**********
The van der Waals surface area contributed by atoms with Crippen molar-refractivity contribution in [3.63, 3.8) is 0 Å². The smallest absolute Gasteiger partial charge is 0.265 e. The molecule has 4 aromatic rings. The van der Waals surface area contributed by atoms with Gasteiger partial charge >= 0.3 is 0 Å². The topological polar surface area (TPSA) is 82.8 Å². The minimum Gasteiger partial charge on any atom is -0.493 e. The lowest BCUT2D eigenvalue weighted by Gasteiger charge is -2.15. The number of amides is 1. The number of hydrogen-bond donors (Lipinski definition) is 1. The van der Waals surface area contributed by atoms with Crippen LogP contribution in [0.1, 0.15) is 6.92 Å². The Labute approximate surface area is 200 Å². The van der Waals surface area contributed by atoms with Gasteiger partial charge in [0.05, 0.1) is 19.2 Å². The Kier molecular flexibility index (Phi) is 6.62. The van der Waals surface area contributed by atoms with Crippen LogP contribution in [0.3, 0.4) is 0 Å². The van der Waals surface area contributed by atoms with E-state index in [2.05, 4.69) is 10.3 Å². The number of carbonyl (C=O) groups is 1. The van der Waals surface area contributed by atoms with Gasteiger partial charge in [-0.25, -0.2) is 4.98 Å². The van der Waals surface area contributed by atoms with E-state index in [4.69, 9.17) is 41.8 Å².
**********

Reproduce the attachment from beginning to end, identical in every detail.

The van der Waals surface area contributed by atoms with Crippen molar-refractivity contribution in [3.63, 3.8) is 0 Å². The smallest absolute Gasteiger partial charge is 0.265 e. The molecule has 4 aromatic rings. The van der Waals surface area contributed by atoms with Gasteiger partial charge >= 0.3 is 0 Å². The topological polar surface area (TPSA) is 82.8 Å². The minimum Gasteiger partial charge on any atom is -0.493 e. The lowest BCUT2D eigenvalue weighted by Gasteiger charge is -2.15. The number of amides is 1. The number of hydrogen-bond donors (Lipinski definition) is 1. The van der Waals surface area contributed by atoms with Crippen LogP contribution in [0.1, 0.15) is 6.92 Å². The Labute approximate surface area is 200 Å². The van der Waals surface area contributed by atoms with Gasteiger partial charge in [0.05, 0.1) is 19.2 Å². The Kier molecular flexibility index (Phi) is 6.62. The van der Waals surface area contributed by atoms with Crippen LogP contribution in [0.3, 0.4) is 0 Å². The van der Waals surface area contributed by atoms with E-state index in [2.05, 4.69) is 10.3 Å². The number of carbonyl (C=O) groups is 1. The van der Waals surface area contributed by atoms with Gasteiger partial charge in [-0.25, -0.2) is 4.98 Å². The van der Waals surface area contributed by atoms with E-state index in [4.69, 9.17) is 41.8 Å².